Montréal is home to much of the French language media in Canada, including television and film productions, theatre, radio, print and multimedia publishing. The city is unique in Canada as it straddles English and French traditions, giving it many distinctively North American characteristics, while also maintaining an element of its European roots.

This exchange of cultures has led to a population that is immersed in the arts, especially visual arts, theatre, music and dance. Montréal is home to many large-scale cultural and social events, particularly festivals, most of which take place in the summer months. The most famous of these is the Just for Laughs comedy festival (July 11-29, 2018), which is the largest comedy festival in the world. Other popular festivals include the Montréal World Film Festival, Nuit Blanche, Montréal International Jazz Festival, Les FrancoFolies de Montréal, Nuitsd’Afrique, Igloofest, Pop Montréal, the Canadian Grand Prix (a Formula One race) and the Montréal Fireworks Festival.

The venue for many of these festivals is the Place des Arts, which is located on the east side of the downtown core. This complex houses six performance halls, used for both concerts and theatre, which are laid out around a large outdoor square (the Esplanade). In the summer, the Esplanade is used for many free shows and events. The Place des Arts is the headquarters of the Montréal Symphony Orchestra, the OrchestreMétropolitain du Grand Montréal and the chamber orchestra I Musici de Montréal, the Opéra de Montréal and Les Grands Ballets Canadiens.

Montréal is home to several museums, galleries and exhibition centres. The Montréal Museum of Fine Arts (Musée des beaux-arts de Montréal) showcases a varied collection of European, Amerindian, Inuit and Canadian art. The Musée d’art contemporain has a diverse collection of contemporary art from Québec, Canadian and International artists. Other museums of note include the Montréal Museum of Archeology and History, the Redpath Museum, the McCord Museum of Canadian History, the Stewart Museum and the Canadian Centre for Architecture.

In addition to the various museums dedicated to the arts and history, Montréal has severalscience and nature museums. The Montréal Biodome reproduces some of the most interesting ecosystems in the Americas, including a tropical rainforest and the sub-polar regions of Labrador. This museum is located in the Olympic Park complex along with several others, including the Montréal Planetarium, the Montréal Insectarium and the Montréal Botanical Gardens. In the Old Port of Montréal is the Montréal Science Centre, which has many interactive exhibits and an IMAX theatre. The Laval Cosmodome is 40 minutes northwest of Montréal. It houses Canada’s Space Camp and the Space Science Centre. The Ecomuseum Zoo and the Granby Zoo are also just a short drive from downtown Montréal.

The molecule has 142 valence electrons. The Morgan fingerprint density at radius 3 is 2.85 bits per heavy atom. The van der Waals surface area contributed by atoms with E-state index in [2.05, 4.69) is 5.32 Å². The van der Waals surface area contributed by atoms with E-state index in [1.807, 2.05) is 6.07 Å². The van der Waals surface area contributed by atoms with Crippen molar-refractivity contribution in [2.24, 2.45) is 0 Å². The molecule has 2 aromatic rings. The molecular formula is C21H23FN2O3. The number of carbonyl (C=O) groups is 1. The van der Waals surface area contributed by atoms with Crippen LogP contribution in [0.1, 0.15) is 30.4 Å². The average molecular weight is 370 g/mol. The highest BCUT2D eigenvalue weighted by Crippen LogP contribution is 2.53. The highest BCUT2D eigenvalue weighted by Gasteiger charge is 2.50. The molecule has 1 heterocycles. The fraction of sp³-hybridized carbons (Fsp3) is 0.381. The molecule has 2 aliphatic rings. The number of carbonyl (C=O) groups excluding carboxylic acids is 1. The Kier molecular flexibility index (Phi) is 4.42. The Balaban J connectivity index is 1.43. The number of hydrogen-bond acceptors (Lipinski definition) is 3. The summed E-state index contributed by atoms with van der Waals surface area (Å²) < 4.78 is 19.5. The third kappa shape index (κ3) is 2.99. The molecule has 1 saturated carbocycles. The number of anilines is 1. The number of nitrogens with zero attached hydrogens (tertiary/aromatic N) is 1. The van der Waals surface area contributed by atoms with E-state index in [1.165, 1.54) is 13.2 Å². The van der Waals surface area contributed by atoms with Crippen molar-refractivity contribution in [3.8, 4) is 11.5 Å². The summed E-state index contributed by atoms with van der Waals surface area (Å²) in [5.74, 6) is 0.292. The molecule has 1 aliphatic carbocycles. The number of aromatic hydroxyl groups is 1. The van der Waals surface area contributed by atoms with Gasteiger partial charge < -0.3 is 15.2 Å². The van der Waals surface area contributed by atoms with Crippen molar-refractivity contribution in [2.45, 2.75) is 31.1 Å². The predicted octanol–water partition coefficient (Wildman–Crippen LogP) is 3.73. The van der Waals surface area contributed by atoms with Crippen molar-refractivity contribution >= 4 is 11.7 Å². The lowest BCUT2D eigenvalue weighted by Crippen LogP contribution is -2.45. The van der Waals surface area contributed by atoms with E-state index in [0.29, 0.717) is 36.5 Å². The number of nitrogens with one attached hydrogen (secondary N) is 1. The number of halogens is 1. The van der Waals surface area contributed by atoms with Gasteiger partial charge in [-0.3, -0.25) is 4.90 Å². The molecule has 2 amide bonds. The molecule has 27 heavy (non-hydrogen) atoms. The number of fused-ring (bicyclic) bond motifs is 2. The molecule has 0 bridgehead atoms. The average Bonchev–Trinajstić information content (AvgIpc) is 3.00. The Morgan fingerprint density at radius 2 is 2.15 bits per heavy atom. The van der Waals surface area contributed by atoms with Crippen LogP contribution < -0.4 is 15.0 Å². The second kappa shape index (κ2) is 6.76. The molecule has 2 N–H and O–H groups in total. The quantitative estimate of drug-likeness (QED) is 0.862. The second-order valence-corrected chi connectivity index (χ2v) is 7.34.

The city is also known for its architecture, especially its churches. In fact, Montréal is often called “la ville aux cent clochers” (the city of a hundred bell towers). There are four Roman Catholic basilicas in the city: Mary, Queen of the World Cathedral, Notre-Dame Basilica, St. Patrick’s Basilica and Saint Joseph’s Oratory. The Oratory is the largest church in Canada and has one of the largest domes of its kind in the world. From its location at the top of Westmount hill, the church provides excellent views of the entire city.

The nightlife in Montréal is unparalleled in the rest of Canada. This reputation is often attributed to the city’s large university population, the relatively late “last call”, the drinking age, which is eighteen, and its excellent transportation system. The variety of its clubs and bars attest to the popularity of Montréal’s nightlife, with options to appease the diverse interests of its population. The nightlife in Montreal is especially lively in the Quartier Latin and downtown. In the Quartier Latin, Saint-Denis Street is popular among the French-speaking population. English-speaking Montréalers are typically drawn to the western part of downtown, especially Crescent Street. Saint-Laurent Street is also a popular nightlife destination. These streets are all crossed by Sainte-Catherine Street, which extends east into the heart of Montréal’s gay nightlife scene.

Points of interest outside Montréal include the cities of Ottawa, Toronto, Kingston, Québec City and Niagara Falls. Tourists are also attracted to Upper Canada Village, Québec City’s Carnaval de Québec, the Thousand Islands, the Laurentians, Wakefield, the lakes in Gatineau Park and whale watching in Rivière-du-Loup.

There are several large mountains near Montréal which have excellent trails for hiking and skiing, including Mont Tremblant, Mont Cascades, Gatineau Park, Bromont, Mont-Sainte-Anne, Mont Blanc, Saint-Sauveur, Le Massif, Whiteface in New York State and Jay Peak in Vermont. Montréal is also close to many popular lakes and beaches, notably Lac Phillipe, Emerald Lake, Beach club de Pointe-Calumet, Parc Jean-Drapeau, Bois de L'Ile Bizard Beach and Nature Park, Cap St. Jacques Nature Park, Park National d'Oka, and St. Zotique Beach.

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